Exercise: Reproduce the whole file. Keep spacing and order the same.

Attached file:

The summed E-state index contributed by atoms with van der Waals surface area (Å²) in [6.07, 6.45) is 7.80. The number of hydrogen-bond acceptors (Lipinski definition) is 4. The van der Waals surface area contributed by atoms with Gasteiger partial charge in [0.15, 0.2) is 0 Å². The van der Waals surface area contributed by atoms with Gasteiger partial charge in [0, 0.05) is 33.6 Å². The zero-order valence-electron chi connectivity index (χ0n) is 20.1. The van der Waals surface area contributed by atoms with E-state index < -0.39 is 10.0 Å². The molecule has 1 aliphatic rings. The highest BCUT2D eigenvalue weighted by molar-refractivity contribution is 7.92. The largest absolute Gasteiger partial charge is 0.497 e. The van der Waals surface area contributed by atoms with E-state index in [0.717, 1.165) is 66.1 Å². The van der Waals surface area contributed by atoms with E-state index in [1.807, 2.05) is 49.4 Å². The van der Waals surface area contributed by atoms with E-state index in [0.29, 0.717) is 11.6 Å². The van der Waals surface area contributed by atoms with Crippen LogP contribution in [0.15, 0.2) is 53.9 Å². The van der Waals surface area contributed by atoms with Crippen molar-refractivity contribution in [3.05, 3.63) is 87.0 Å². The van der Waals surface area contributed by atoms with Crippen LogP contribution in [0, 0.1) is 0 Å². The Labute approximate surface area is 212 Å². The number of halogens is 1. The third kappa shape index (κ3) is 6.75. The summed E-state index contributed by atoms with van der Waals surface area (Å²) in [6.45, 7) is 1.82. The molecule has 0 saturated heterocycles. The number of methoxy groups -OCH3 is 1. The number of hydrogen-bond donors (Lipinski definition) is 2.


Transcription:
The summed E-state index contributed by atoms with van der Waals surface area (Å²) in [6.07, 6.45) is 7.80. The number of hydrogen-bond acceptors (Lipinski definition) is 4. The van der Waals surface area contributed by atoms with Gasteiger partial charge in [0.15, 0.2) is 0 Å². The van der Waals surface area contributed by atoms with Gasteiger partial charge in [0, 0.05) is 33.6 Å². The zero-order valence-electron chi connectivity index (χ0n) is 20.1. The van der Waals surface area contributed by atoms with E-state index < -0.39 is 10.0 Å². The molecule has 1 aliphatic rings. The highest BCUT2D eigenvalue weighted by molar-refractivity contribution is 7.92. The largest absolute Gasteiger partial charge is 0.497 e. The van der Waals surface area contributed by atoms with E-state index in [0.717, 1.165) is 66.1 Å². The van der Waals surface area contributed by atoms with E-state index in [1.807, 2.05) is 49.4 Å². The van der Waals surface area contributed by atoms with E-state index in [0.29, 0.717) is 11.6 Å². The van der Waals surface area contributed by atoms with Crippen LogP contribution in [0.15, 0.2) is 53.9 Å². The van der Waals surface area contributed by atoms with Crippen molar-refractivity contribution in [3.05, 3.63) is 87.0 Å². The van der Waals surface area contributed by atoms with Crippen LogP contribution in [0, 0.1) is 0 Å². The Labute approximate surface area is 212 Å². The number of halogens is 1. The third kappa shape index (κ3) is 6.75. The summed E-state index contributed by atoms with van der Waals surface area (Å²) in [6.45, 7) is 1.82. The molecule has 0 saturated heterocycles. The number of methoxy groups -OCH3 is 1. The number of hydrogen-bond donors (Lipinski definition) is 2.